Battir's 6,000 inhabitants live in limestone-faced houses built into a hillside southwest of Jerusalem. On village lands, stone retaining walls have transformed scrubby hills into terraces of olive trees and vegetable gardens, watered by a centuries-old network of irrigation canals that channel springwater over the stepped hills. UNESCO last year awarded the village with a $15,000 prize for "Safeguarding and Management of Cultural Landscapes." The canal network has been in place for 2,000 years, with residents continually keeping up the system, said local UNESCO official Giovanni Fontana-Antonelli. "The wall as projected so far will interfere with this ancient irrigation system by cutting part of the irrigation network," he said of the planned path for Israel's barrier. The integrity of the terraces "will be totally dismantled." (Time, May 11)
Tear gas on Gaza border; siege eased
Some 25 Palestinians were injured by what appeared to be tear gas fired by Israel near Beit Hanoun in northern Gaza on May 16. A local medic said 25 people arrived in Beit Hanoun hospital "unconscious" after Israeli forces fired tear gas toward farmers and houses close to the border. Others described the explosives as having a foul smell and and unusual color. An Israeli military spokeswoman said "riot dispersal means were placed adjacent to Erez crossing" and later detonated. She said they were placed in an area distant to population centers. The setup appeared to be part of preparations to meet demonstrators expected to arrive during Nakba commemorations. (Ma'an News Agency, May 16)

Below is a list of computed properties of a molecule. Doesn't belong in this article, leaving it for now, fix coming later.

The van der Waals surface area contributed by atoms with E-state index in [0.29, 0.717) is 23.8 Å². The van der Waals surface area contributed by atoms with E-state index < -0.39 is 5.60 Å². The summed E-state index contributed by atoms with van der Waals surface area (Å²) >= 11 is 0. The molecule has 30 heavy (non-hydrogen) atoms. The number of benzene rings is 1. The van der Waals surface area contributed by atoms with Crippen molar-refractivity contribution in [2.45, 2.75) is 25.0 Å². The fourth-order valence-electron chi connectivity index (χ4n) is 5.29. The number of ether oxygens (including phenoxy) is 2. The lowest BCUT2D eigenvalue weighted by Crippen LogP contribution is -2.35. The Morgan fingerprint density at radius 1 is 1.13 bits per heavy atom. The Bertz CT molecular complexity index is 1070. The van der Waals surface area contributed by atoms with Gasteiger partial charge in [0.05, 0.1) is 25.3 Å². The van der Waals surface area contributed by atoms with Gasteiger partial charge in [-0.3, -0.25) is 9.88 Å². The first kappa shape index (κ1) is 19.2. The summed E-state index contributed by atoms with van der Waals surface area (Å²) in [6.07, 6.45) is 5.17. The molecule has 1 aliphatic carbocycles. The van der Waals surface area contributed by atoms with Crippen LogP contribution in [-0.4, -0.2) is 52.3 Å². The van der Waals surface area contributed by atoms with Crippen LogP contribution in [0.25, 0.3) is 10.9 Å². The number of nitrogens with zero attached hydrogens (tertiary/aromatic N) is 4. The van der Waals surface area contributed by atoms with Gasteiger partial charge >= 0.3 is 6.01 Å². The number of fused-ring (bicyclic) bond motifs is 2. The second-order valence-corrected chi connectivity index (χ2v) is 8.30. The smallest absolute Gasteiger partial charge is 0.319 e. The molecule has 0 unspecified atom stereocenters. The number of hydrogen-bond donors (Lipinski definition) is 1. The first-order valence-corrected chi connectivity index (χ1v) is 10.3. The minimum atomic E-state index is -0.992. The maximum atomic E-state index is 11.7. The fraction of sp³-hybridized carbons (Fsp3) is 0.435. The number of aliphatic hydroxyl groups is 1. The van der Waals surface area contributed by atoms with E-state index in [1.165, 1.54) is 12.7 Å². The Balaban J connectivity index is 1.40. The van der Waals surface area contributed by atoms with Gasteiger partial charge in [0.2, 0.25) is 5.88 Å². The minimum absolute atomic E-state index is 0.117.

On March 5, for the first time in five years, Israel allowed sale of goods from Gaza to the West Bank. Two trucks carrying date bars traveled from Gaza to the West Bank as part of an initiative by the World Food Program to feed Palestinian schoolchildren. The permission, for 13 trucks in total, was the first exception to a sweeping ban, imposed by Israel in June 2007, on transferring goods from Gaza to markets in Israel and the West Bank.
The ban on selling goods to Israel and the West Bank, where 85% of Gaza's outgoing goods were sold prior to 2007, has contributed to the collapse of Gaza's economy. Approximately 83% of Gaza's factories are idle or operating at 50% or less capacity, because their natural markets are blocked. Since the start of the year, Israel had allowed an average of two truckloads of goods to leave Gaza each day, compared with 86 truckloads per day in the first half of 2007. Until the March shipment, all export was limited to markets abroad, where demand is low and transportation costs are high. Export from Gaza takes place via Kerem Shalom, the only one of Gaza's four commercial crossings that Israel has not closed. Permission was granted to the WFP after six months of negotiations with the Israeli authorities. (Gisha, March 5)